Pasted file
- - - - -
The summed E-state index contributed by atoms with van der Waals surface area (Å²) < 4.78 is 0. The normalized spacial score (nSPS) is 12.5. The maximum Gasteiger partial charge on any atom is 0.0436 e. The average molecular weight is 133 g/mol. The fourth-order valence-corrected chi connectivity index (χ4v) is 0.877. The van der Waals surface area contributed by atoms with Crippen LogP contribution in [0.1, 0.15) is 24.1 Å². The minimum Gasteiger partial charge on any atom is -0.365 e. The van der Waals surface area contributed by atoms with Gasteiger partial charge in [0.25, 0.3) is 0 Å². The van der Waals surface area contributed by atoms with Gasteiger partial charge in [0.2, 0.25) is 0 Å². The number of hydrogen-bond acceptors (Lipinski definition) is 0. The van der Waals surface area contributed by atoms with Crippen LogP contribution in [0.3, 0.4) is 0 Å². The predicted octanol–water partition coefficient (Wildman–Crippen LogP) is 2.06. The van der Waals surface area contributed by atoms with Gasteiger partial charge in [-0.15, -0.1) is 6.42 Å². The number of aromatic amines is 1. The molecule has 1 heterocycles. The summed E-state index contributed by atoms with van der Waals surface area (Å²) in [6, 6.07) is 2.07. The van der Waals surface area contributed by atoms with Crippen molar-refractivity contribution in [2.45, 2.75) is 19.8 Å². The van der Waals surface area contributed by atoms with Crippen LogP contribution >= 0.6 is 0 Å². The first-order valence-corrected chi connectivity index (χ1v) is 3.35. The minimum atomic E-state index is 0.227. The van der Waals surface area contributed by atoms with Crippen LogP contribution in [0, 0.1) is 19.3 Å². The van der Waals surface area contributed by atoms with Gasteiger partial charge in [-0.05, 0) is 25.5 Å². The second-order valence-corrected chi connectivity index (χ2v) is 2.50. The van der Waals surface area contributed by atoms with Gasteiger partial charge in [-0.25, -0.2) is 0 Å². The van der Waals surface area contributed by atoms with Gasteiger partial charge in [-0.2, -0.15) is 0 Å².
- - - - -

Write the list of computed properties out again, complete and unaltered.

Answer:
The summed E-state index contributed by atoms with van der Waals surface area (Å²) < 4.78 is 0. The normalized spacial score (nSPS) is 12.5. The maximum Gasteiger partial charge on any atom is 0.0436 e. The average molecular weight is 133 g/mol. The fourth-order valence-corrected chi connectivity index (χ4v) is 0.877. The van der Waals surface area contributed by atoms with Crippen LogP contribution in [0.1, 0.15) is 24.1 Å². The minimum Gasteiger partial charge on any atom is -0.365 e. The van der Waals surface area contributed by atoms with Gasteiger partial charge in [0.25, 0.3) is 0 Å². The van der Waals surface area contributed by atoms with Gasteiger partial charge in [0.2, 0.25) is 0 Å². The number of hydrogen-bond acceptors (Lipinski definition) is 0. The van der Waals surface area contributed by atoms with Crippen LogP contribution in [0.3, 0.4) is 0 Å². The predicted octanol–water partition coefficient (Wildman–Crippen LogP) is 2.06. The van der Waals surface area contributed by atoms with Gasteiger partial charge in [-0.15, -0.1) is 6.42 Å². The number of aromatic amines is 1. The molecule has 1 heterocycles. The summed E-state index contributed by atoms with van der Waals surface area (Å²) in [6, 6.07) is 2.07. The van der Waals surface area contributed by atoms with Crippen molar-refractivity contribution in [2.45, 2.75) is 19.8 Å². The van der Waals surface area contributed by atoms with Crippen LogP contribution >= 0.6 is 0 Å². The first-order valence-corrected chi connectivity index (χ1v) is 3.35. The minimum atomic E-state index is 0.227. The van der Waals surface area contributed by atoms with Crippen LogP contribution in [0, 0.1) is 19.3 Å². The van der Waals surface area contributed by atoms with Gasteiger partial charge in [-0.05, 0) is 25.5 Å². The second-order valence-corrected chi connectivity index (χ2v) is 2.50. The van der Waals surface area contributed by atoms with Gasteiger partial charge in [-0.25, -0.2) is 0 Å². The van der Waals surface area contributed by atoms with Gasteiger partial charge in [-0.2, -0.15) is 0 Å².